Romance novelist Eric Jerome Dickey has published nine novels and is scheduled to release his tenth work, Drive Me Crazy in July.
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While romance novelist Eric Jerome Dickey was being introduced, the largely African-American female audience who packed the Stranahan Theater to see him showed their love by applauding when they heard their favorite book title read.
That atmosphere set the tone for the 42-year-old's second visit to Toledo for the Authors! Authors! series, presented by The Blade in conjunction with the Toledo-Lucas County Public Library. Dickey said he had visited Toledo during his childhood.
A lively group of 425 people were present, one of the largest audiences for the authors' series, to hear Dickey speak.
Since the release of his 1996 work, Sister, Sister, Dickey has published nine novels and is scheduled to release his tenth work, Drive Me Crazy in July.
Dickey opened the evening program sharing his background.
He was born in Memphis, and graduated from the University of Memphis in 1983 with a degree in computer systems technology.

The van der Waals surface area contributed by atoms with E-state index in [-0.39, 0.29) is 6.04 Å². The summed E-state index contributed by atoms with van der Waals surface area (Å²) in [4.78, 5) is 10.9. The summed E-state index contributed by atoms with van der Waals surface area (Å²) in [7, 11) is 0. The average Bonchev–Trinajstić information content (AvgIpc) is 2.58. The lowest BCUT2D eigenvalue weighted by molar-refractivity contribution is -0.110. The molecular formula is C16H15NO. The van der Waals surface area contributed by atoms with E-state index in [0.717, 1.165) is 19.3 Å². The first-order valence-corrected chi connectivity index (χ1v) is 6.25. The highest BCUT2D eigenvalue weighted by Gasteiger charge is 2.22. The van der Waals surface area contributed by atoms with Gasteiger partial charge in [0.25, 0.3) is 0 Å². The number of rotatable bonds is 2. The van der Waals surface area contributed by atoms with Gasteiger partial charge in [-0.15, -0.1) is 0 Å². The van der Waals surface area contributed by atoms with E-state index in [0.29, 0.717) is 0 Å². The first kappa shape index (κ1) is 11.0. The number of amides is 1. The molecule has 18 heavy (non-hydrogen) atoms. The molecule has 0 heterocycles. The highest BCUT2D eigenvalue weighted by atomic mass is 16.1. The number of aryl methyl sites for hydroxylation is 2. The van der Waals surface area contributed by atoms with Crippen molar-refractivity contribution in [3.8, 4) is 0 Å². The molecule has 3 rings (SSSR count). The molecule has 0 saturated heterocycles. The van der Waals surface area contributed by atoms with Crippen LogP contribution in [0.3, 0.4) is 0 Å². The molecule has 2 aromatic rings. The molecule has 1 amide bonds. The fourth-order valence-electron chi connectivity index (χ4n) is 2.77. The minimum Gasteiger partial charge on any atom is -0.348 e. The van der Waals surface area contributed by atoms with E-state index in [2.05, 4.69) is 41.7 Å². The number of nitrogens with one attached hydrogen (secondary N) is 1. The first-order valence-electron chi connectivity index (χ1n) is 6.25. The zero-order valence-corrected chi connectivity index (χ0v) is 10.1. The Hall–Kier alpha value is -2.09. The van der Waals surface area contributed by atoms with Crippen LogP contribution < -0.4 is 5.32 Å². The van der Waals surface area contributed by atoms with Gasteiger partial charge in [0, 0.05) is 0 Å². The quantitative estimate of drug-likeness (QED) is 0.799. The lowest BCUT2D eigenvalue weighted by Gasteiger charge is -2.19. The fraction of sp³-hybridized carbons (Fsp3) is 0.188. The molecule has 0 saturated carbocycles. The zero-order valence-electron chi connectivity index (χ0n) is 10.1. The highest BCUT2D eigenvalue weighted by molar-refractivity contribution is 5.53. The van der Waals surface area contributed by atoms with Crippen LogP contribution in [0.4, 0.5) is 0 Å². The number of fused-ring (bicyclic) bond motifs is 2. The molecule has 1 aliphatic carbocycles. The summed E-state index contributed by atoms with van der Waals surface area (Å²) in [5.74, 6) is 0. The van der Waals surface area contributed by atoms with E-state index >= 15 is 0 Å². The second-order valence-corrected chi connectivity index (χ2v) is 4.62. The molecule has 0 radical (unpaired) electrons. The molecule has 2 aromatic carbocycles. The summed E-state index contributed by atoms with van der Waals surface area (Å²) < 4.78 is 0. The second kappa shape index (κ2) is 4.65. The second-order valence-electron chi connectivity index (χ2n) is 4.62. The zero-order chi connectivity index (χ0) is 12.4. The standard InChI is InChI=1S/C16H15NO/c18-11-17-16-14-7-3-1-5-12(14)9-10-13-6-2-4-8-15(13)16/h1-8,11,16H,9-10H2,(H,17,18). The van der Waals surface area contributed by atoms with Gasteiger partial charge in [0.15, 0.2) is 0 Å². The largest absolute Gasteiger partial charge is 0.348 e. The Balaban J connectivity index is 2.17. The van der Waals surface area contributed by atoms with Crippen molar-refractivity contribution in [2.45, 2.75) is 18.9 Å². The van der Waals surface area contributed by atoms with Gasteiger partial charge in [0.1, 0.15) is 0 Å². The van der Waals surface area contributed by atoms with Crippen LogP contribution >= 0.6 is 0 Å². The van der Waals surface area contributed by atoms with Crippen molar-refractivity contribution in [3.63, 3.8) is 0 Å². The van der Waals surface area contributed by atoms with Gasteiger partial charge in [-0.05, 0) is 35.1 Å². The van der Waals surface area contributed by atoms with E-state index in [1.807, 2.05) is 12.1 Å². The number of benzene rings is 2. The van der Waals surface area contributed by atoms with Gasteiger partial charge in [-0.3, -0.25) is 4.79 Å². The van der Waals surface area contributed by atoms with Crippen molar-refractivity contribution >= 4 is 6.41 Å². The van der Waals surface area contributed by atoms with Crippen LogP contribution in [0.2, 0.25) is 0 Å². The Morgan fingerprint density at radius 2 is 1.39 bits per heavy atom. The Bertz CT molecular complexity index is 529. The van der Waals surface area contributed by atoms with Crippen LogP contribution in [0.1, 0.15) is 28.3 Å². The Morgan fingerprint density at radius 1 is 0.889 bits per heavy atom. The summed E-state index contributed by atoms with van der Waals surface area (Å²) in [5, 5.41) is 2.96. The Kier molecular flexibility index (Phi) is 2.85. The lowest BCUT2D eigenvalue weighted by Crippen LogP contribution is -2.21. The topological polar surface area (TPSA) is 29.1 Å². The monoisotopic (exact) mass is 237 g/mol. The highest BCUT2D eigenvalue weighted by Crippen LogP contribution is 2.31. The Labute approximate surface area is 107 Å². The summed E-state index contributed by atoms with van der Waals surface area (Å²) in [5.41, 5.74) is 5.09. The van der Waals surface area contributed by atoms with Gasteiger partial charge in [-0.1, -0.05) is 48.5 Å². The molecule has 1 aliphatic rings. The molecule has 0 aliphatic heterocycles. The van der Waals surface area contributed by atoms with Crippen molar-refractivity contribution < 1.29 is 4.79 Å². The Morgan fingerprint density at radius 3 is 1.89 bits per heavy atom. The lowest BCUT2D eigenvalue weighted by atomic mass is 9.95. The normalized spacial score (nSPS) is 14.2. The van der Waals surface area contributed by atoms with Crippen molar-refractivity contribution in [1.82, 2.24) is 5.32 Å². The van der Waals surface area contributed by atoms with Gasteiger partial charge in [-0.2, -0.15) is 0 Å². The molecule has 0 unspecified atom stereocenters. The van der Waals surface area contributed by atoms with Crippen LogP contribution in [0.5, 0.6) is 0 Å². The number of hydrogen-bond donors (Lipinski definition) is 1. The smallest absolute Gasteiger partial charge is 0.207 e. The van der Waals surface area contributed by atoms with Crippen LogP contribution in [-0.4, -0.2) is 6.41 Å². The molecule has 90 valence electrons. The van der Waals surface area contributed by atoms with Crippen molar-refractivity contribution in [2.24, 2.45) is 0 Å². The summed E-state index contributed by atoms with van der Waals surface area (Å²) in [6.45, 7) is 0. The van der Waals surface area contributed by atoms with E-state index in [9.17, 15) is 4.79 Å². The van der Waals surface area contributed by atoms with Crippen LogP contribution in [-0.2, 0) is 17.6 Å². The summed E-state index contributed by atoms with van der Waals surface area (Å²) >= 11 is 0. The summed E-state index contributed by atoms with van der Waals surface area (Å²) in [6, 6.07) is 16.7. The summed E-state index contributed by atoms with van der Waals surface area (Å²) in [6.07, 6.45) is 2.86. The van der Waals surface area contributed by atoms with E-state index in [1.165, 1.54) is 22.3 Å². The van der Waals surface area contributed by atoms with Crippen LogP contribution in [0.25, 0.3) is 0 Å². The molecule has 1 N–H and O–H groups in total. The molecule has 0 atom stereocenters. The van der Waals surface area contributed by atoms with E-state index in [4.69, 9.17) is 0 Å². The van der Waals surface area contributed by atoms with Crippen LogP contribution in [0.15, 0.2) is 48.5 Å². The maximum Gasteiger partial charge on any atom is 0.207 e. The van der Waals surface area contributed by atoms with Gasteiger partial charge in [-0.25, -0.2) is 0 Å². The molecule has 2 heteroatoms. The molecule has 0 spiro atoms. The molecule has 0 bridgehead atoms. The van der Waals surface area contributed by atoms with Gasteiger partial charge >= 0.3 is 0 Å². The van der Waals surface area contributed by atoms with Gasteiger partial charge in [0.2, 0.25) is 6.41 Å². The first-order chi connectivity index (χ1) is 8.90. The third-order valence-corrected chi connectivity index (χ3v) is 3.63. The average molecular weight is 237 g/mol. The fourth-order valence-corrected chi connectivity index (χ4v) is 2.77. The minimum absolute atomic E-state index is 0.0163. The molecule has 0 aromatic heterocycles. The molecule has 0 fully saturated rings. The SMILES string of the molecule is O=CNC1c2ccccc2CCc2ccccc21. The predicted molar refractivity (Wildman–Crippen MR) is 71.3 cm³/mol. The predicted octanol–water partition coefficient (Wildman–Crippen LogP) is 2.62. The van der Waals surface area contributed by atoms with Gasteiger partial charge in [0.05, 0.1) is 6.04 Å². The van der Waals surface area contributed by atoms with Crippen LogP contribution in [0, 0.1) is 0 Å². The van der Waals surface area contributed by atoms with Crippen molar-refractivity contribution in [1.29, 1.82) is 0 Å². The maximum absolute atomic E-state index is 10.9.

He moved to Los Angeles to work for a software developer, but said he found his true passion and center when he took a journalism class.
"I was at home and I quickly learned that I'm only limited by my imagination," he said.
Dickey said he turned to writing screenplays, but found that attempting to sell a black-oriented story in Hollywood was virtually impossible.
"They literally told me, 'no Eric, we don't do black movies,'" he told the audience. Lucky for his fan base, he turned to writing fiction about black characters who were middle class and college educated.
While he was rejected for several years by editors who wanted to change his approach and even give him a female pen name, Dickey stuck to his stories and now is a regular fixture on the New York Times and Blackboard bestseller lists. Female audience members laughed aloud, clapped, and nodded their heads as he read.
Passages such as "we sleep so close that I cannot believe the lies I've been told" drew woooos and ahhhhs, and a simple, yet suggestive passage from his new novel where a female character asks a male character: "can you fix things that are broken?" brought the Toledo audience to a roaring laugh in unison.